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  7. What a fun adventure, Lynn! We’ve been in this area many times, but have not done such a deep dive into these wonderful small towns and off the beaten path spots. Love your opening shot– beautiful and fitting in monochrome. And your detail shots of rural life are excellent. And the Redwood Sky Walk is something I didn’t know existed! Mattole Beach looks like a stunning find and your black and whites of Black Sand Beach and the Raven are fabulous. What an interesting take on this area. πŸ™‚

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    • The zoo that has the sywalk is small. I just happend to see something about it while we were there and thought we should check it out. Usually, I’m not one for zoos but I was very happy we went – and so was Joe. That’s something to keep in mind the next time you’re up there. It’s great to hear your opinion of my take on the area. Not the approved version for the masses but something else. πŸ˜‰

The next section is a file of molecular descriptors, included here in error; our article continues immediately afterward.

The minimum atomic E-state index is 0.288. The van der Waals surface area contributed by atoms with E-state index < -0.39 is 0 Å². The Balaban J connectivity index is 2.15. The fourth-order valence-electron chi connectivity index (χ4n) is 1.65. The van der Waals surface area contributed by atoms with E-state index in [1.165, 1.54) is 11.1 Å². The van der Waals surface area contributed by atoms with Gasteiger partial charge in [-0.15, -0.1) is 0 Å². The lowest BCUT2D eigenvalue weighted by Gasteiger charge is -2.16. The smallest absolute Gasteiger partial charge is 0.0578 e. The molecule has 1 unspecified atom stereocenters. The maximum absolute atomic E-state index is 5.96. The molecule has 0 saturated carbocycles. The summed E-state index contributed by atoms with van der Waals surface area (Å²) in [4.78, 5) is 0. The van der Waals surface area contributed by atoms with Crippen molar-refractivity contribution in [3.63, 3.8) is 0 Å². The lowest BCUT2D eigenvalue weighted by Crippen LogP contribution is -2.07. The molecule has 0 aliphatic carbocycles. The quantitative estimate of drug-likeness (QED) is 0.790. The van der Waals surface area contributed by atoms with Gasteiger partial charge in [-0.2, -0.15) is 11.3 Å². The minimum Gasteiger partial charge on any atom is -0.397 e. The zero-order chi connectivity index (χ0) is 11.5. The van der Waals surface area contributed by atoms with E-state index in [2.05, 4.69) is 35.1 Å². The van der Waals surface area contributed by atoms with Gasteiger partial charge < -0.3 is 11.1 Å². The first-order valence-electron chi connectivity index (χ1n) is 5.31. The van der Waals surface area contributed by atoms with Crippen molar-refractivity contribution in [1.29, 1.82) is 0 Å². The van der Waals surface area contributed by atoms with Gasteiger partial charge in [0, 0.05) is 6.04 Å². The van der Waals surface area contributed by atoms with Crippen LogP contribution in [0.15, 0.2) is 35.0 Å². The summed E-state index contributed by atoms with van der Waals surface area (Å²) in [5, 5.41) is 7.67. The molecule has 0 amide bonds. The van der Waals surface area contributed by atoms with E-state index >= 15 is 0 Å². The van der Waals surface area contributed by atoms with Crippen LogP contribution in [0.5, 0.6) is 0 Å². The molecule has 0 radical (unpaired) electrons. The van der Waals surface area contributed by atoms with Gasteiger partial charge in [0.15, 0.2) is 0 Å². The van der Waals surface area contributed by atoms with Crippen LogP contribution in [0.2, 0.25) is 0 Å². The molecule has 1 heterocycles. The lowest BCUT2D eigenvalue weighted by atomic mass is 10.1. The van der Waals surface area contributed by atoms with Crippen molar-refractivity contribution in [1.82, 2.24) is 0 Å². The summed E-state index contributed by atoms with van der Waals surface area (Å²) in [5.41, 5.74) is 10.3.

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  8. Ferndale, how nice.Β  The place is also well known to us because of its old-fashioned, pretty house facades and the somewhat stuffy atmosphere.Β  Such places often seem more like an open-air museum than a living place in actual life.Β  Still, of course, Ferndale is beautiful to look at and I imagine life there like in the novels and short stories of Henry James, although the weedy graveyard doesn’t quite want to fit into that tidy, orderly world.
    But as always, this inquisitive woman shows us something more than normal sightseeing, Mattole Beach for example, #5 to 8 and #16,18 give me a glimpse back to a million years ago, a touch of eternity.